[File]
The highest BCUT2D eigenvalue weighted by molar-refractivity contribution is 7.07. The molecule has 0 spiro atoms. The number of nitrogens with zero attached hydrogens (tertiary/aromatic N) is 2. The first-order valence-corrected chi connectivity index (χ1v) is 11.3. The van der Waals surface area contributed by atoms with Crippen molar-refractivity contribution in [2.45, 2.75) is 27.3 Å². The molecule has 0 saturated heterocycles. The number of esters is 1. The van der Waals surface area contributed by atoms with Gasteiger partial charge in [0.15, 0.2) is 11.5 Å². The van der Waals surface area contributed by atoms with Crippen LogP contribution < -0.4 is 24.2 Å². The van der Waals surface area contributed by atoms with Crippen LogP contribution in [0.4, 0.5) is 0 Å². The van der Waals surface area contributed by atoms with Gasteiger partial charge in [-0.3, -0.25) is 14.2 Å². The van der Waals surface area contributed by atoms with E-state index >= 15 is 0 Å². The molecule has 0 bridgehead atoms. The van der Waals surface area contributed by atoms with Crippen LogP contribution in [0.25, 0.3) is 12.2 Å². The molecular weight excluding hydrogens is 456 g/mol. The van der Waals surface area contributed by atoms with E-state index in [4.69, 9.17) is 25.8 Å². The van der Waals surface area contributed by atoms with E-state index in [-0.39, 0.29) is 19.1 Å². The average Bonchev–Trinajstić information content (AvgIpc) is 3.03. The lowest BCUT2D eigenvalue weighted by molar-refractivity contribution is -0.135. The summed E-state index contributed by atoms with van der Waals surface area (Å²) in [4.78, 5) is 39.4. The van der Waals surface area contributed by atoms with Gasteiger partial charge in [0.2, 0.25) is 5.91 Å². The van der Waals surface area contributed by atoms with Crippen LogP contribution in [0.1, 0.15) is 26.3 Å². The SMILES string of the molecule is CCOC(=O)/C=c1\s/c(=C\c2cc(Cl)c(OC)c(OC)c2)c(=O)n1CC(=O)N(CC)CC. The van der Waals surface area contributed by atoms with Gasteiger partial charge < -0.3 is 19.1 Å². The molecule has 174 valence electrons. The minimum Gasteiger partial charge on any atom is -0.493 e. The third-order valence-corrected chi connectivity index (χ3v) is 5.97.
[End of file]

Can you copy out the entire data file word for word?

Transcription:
The highest BCUT2D eigenvalue weighted by molar-refractivity contribution is 7.07. The molecule has 0 spiro atoms. The number of nitrogens with zero attached hydrogens (tertiary/aromatic N) is 2. The first-order valence-corrected chi connectivity index (χ1v) is 11.3. The van der Waals surface area contributed by atoms with Crippen molar-refractivity contribution in [2.45, 2.75) is 27.3 Å². The molecule has 0 saturated heterocycles. The number of esters is 1. The van der Waals surface area contributed by atoms with Gasteiger partial charge in [0.15, 0.2) is 11.5 Å². The van der Waals surface area contributed by atoms with Crippen LogP contribution < -0.4 is 24.2 Å². The van der Waals surface area contributed by atoms with Crippen LogP contribution in [0.4, 0.5) is 0 Å². The van der Waals surface area contributed by atoms with Gasteiger partial charge in [-0.3, -0.25) is 14.2 Å². The van der Waals surface area contributed by atoms with E-state index >= 15 is 0 Å². The molecule has 0 bridgehead atoms. The van der Waals surface area contributed by atoms with Crippen LogP contribution in [0.25, 0.3) is 12.2 Å². The molecular weight excluding hydrogens is 456 g/mol. The van der Waals surface area contributed by atoms with E-state index in [4.69, 9.17) is 25.8 Å². The van der Waals surface area contributed by atoms with E-state index in [-0.39, 0.29) is 19.1 Å². The average Bonchev–Trinajstić information content (AvgIpc) is 3.03. The lowest BCUT2D eigenvalue weighted by molar-refractivity contribution is -0.135. The summed E-state index contributed by atoms with van der Waals surface area (Å²) in [4.78, 5) is 39.4. The van der Waals surface area contributed by atoms with Gasteiger partial charge in [0.2, 0.25) is 5.91 Å². The van der Waals surface area contributed by atoms with Crippen LogP contribution in [0.1, 0.15) is 26.3 Å². The SMILES string of the molecule is CCOC(=O)/C=c1\s/c(=C\c2cc(Cl)c(OC)c(OC)c2)c(=O)n1CC(=O)N(CC)CC. The van der Waals surface area contributed by atoms with Gasteiger partial charge < -0.3 is 19.1 Å². The molecule has 174 valence electrons. The minimum Gasteiger partial charge on any atom is -0.493 e. The third-order valence-corrected chi connectivity index (χ3v) is 5.97.